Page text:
May 1, 2014
By the Austin Hogan Transit Club, NYC
And now, the end is here
And so I face the final curtain
My friend, I’ll say it clear
I’ll state my case, of which I’m certain
I’ve lived a life that’s full
I traveled each and ev’ry highway
And more, much more than this, I did it my way…
Regrets, I’ve had a few
But then again, too few to mention…
Frank Sinatra’s lyrics, above, came to mind when the national chair of the CPUSA recently wrote, “Whatever mistakes – and mistakes are inevitable – we have made, we haven’t made big mistakes, that is, mistakes of a strategic nature, like some others on the left have and a few in our party have advocated…”
Let’s start with a dose of reality and a pinch of common sense:
It’s probable that, no matter what we say or write in this Pre-Convention Discussion period, the clique now in charge will do as it damn well pleases. The upcoming convention will merely go through the motions of debate. Like a wrestling match, the phoniest of spectacles, the outcome is pre-determined.
Nevertheless we can still honor the memory of the heroes and heroines who built this once-important Party by fighting to the last bullet, as it were.
What questions should real Communists ask, as the 30th Convention nears? Not the pre-fabricated questions in “Guidelines for Pre-Convention Discussion.” They are unacceptable. They are meant to steer discussion into safe channels that do not challenge the basic misdirection of the party since 2000.
Instead, ask these questions:
· No big mistakes? Few in the world Communist movement accept the national chairman’s big idea, “A Party of Socialism for the 21st Century.“ It is obviously a social democratic political vision. It has been openly rejected by major voices in the international Communist movement, and privately rejected by dozens of other parties, who choose to be tactfully silent. It is no accident the NB is organizing internal discussions of social democracy, merger talks with CCDS and other social democratic groups, and planning a big presence at the social democratic Left Forum, not to mention, at the convention dropping Marxism-Leninism, the term, the substance, or both.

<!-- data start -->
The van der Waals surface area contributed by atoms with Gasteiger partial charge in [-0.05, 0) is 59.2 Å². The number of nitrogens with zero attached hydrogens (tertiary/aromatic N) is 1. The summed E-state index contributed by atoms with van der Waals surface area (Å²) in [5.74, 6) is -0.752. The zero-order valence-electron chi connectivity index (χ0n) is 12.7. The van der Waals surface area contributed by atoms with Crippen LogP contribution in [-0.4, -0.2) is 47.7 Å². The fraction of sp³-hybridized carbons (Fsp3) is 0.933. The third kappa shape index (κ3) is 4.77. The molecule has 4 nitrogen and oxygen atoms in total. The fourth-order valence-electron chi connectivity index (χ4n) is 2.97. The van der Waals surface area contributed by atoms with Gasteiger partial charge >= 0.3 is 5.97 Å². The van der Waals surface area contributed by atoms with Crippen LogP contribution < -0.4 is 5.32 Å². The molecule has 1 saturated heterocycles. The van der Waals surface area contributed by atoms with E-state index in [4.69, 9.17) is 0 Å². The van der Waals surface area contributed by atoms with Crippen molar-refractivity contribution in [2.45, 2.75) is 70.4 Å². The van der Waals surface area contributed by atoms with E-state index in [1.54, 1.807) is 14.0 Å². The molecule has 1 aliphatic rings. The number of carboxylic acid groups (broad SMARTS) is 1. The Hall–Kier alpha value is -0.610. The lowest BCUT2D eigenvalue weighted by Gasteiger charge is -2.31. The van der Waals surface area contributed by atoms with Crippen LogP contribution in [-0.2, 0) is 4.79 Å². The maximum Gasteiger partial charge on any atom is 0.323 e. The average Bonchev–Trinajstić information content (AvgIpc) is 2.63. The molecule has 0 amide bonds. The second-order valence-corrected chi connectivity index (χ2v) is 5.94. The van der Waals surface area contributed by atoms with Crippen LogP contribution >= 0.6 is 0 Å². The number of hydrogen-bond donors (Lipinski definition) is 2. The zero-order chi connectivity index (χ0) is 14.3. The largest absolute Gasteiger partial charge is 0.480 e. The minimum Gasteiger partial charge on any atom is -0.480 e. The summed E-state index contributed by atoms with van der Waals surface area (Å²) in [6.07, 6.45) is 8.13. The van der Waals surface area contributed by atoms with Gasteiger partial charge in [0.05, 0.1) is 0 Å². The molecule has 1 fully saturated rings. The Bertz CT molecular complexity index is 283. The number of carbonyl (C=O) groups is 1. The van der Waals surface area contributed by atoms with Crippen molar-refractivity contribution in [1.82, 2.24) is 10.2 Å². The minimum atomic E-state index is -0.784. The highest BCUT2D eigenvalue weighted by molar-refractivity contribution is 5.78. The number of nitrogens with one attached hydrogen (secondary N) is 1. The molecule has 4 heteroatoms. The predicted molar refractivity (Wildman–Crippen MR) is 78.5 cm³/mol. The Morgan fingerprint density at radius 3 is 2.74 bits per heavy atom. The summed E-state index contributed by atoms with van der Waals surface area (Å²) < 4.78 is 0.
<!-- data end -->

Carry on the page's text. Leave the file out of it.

· Have we grown stronger or weaker? Weaker.
· Are we bigger or smaller? Smaller. Even the national chair of the Party admitted not long ago the Party is “dangerously small.” How can this be reconciled with the upbeat reports from top leaders that the Internet recruiting is bringing in many new people? Answer: It can’t be reconciled. Internet recruiting is a revolving door.
· Are we older or younger? Older
· Are our Party grassroots – the clubs — getting stronger? No, they are shriveling up. As well, club expulsions are taking place, but only clubs that question the line.
· Are our roots in the working class, the nationally oppressed and other specially oppressed groups getting stronger? No. We don’t give a lead on the struggles against racism. Instead, we cozy up to Obama, exaggerating his (rare) positive steps and ignoring most of his dreadful policies, which are countless.
· Is our trade union work better organized? No. The Labor Commission of the Party seems to be reduced to a cheerleader for the AFL-CIO.
· Are these negative trends caused by external factors? No. There is no anti-Communist persecution. The damage is self-inflicted